El Centrocampista

ETERNAL SHAME – Real Madrid and the Ultras Sur

Real Madrid are synonymous with footballing success and have become a truly universal club, followed by millions of fans around the globe.

Almost everything about today’s Real Madrid is modern and progressive; ranging from their fantastic stadium to their impressive TV channel (available to watch in both Spanish and English), and from the superstar players on the pitch to their superb training complex where their players are groomed.

However almost is the key word in the statement.

Even though the club is now arguably the greatest in the world,  there is something that still tarnishes their reputation (and I’m not talking Jose Mourinho here…).

It is an unfortunate part of Real Madrid CF that still links it to a  time when Spain was not the modern, cultural, forward-thinking, democratic country it is today.

I am referring to a nasty group of supporters who go by the name of ‘Ultras Sur’.

Organized Ultra groups (a phenomenon mainly consigned to latin countries) come in all shapes and sizes, with some having left-wing political leanings, some have right-wing tendencies, while some are completely apolitical.

The ‘Ultras Sur’ however are as far to the right of the political spectrum as you can get and take pride in what many consider to be Real Madrid’s weakness, their alleged links with fascism and the regime of the dictator Francisco Franco.

‘Ultras Sur’ were founded in 1980, when Spain was undergoing a transition from years in the wilderness under the authoritarian rule of a despot to becoming a full democracy.

This was a time when people, especially in regions such as Catalonia and the Basque Country, were shaking off the shackles of oppression and taking pride in in promoting their distinct regional cultures.

They were able to speak in their ancient, traditional languages again.

The ‘Ultras Sur’ saw this transition as the first steps in the break-up of a unified Spain and were intent that in the Estadio Santiago Bernabéu at least, the ideology of the previous regime would remain.

The group took their name from the south end of the stadium where they would gather and quickly became popular with young Real Madrid supporters, who may have been attracted more by the flag-waving, the singing (at the time a rarity in Spanish stadiums) and the tough reputations of the skinhead founders of the group.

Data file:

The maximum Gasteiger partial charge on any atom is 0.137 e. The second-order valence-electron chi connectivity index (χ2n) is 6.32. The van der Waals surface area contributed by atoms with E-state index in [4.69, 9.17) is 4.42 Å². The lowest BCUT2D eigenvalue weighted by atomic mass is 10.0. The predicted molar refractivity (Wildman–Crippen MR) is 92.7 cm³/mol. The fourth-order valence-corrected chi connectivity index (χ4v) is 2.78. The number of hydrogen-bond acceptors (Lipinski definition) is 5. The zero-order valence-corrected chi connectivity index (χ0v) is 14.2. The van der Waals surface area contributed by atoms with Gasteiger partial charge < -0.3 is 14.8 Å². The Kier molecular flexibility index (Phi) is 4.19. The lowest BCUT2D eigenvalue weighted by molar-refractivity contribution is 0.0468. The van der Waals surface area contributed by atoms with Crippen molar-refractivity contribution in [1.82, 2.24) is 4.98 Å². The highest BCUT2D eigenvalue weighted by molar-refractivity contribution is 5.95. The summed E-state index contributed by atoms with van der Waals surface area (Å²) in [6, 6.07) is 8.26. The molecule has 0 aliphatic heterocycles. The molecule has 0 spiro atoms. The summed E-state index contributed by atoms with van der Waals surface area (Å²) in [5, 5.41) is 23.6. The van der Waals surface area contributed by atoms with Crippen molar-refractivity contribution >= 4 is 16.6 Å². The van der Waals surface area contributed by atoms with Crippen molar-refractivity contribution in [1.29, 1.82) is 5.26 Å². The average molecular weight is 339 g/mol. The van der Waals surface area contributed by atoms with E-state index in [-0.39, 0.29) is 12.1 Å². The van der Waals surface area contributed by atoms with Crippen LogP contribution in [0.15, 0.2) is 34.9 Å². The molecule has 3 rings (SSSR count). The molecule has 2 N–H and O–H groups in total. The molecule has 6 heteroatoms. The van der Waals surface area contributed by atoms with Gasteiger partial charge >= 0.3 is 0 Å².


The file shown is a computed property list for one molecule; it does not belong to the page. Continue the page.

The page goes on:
Within a few years the entire lower area of the southern terrace of the Santiago Bernabéu was occupied by supporters of the group and awash with political flags.

It was the norm to see the ‘fondo sur’ full of ‘swastikas‘, white supremacist symbols and the Spanish flag of Franco’s regime.

In the late 1980’s and the early 1990’s , the group was at it’s strongest and had developed notoriety, not just for their ideology, but for the violence their supporters would cause on away trips against opposition fans.

Supporters of other clubs were not the only victims, as black players would often suffer horrendous, sickening abuse from the end of the stadium where the ‘Ultras’ were congregated.

This abuse was not only directed at black players of other clubs, as Freddy Rincón was to find-out.

Rincón signed for Real Madrid in the mid 1990’s and was immediately signaled out for treatment by the group. It was not uncommon to hear the ‘Ultras Sur’ making ‘monkey noises’ at their own player and the player was even said to have received death threats.

Rincón was forced out of the club after playing just 14 games!

Roberto Carlos and Clarence Seedorf also received some abuse when they first signed for the club.

Jorge Valdano (a man known for his left-wing ideology) who was manager of the club for two seasons was also subjected to abuse from the group when results in his second season started to go wrong.

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